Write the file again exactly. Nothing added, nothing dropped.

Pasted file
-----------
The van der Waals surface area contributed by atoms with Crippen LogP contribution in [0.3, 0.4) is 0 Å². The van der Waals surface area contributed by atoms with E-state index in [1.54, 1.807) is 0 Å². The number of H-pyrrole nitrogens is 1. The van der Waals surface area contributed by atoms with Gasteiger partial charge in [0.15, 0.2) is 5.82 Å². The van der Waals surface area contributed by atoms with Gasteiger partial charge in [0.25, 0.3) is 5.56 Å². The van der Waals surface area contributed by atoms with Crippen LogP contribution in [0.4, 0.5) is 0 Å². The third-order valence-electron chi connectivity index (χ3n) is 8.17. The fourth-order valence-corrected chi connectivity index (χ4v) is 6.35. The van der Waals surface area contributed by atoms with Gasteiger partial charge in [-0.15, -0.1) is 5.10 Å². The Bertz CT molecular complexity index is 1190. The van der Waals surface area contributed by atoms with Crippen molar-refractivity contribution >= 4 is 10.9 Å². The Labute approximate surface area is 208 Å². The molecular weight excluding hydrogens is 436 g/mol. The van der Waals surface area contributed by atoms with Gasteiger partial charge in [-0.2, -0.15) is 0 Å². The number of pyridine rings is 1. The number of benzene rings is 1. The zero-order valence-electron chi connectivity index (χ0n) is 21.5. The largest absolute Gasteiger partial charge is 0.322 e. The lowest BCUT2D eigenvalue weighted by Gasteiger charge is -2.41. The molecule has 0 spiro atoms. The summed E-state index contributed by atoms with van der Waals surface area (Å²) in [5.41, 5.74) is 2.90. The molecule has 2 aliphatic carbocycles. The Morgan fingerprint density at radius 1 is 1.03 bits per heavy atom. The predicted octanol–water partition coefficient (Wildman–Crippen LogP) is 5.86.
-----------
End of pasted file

The van der Waals surface area contributed by atoms with Crippen LogP contribution in [0.3, 0.4) is 0 Å². The van der Waals surface area contributed by atoms with E-state index in [1.54, 1.807) is 0 Å². The number of H-pyrrole nitrogens is 1. The van der Waals surface area contributed by atoms with Gasteiger partial charge in [0.15, 0.2) is 5.82 Å². The van der Waals surface area contributed by atoms with Gasteiger partial charge in [0.25, 0.3) is 5.56 Å². The van der Waals surface area contributed by atoms with Crippen LogP contribution in [0.4, 0.5) is 0 Å². The third-order valence-electron chi connectivity index (χ3n) is 8.17. The fourth-order valence-corrected chi connectivity index (χ4v) is 6.35. The van der Waals surface area contributed by atoms with Gasteiger partial charge in [-0.15, -0.1) is 5.10 Å². The Bertz CT molecular complexity index is 1190. The van der Waals surface area contributed by atoms with Crippen molar-refractivity contribution >= 4 is 10.9 Å². The Labute approximate surface area is 208 Å². The molecular weight excluding hydrogens is 436 g/mol. The van der Waals surface area contributed by atoms with Gasteiger partial charge in [-0.2, -0.15) is 0 Å². The number of pyridine rings is 1. The number of benzene rings is 1. The zero-order valence-electron chi connectivity index (χ0n) is 21.5. The largest absolute Gasteiger partial charge is 0.322 e. The lowest BCUT2D eigenvalue weighted by Gasteiger charge is -2.41. The molecule has 0 spiro atoms. The summed E-state index contributed by atoms with van der Waals surface area (Å²) in [5.41, 5.74) is 2.90. The molecule has 2 aliphatic carbocycles. The Morgan fingerprint density at radius 1 is 1.03 bits per heavy atom. The predicted octanol–water partition coefficient (Wildman–Crippen LogP) is 5.86.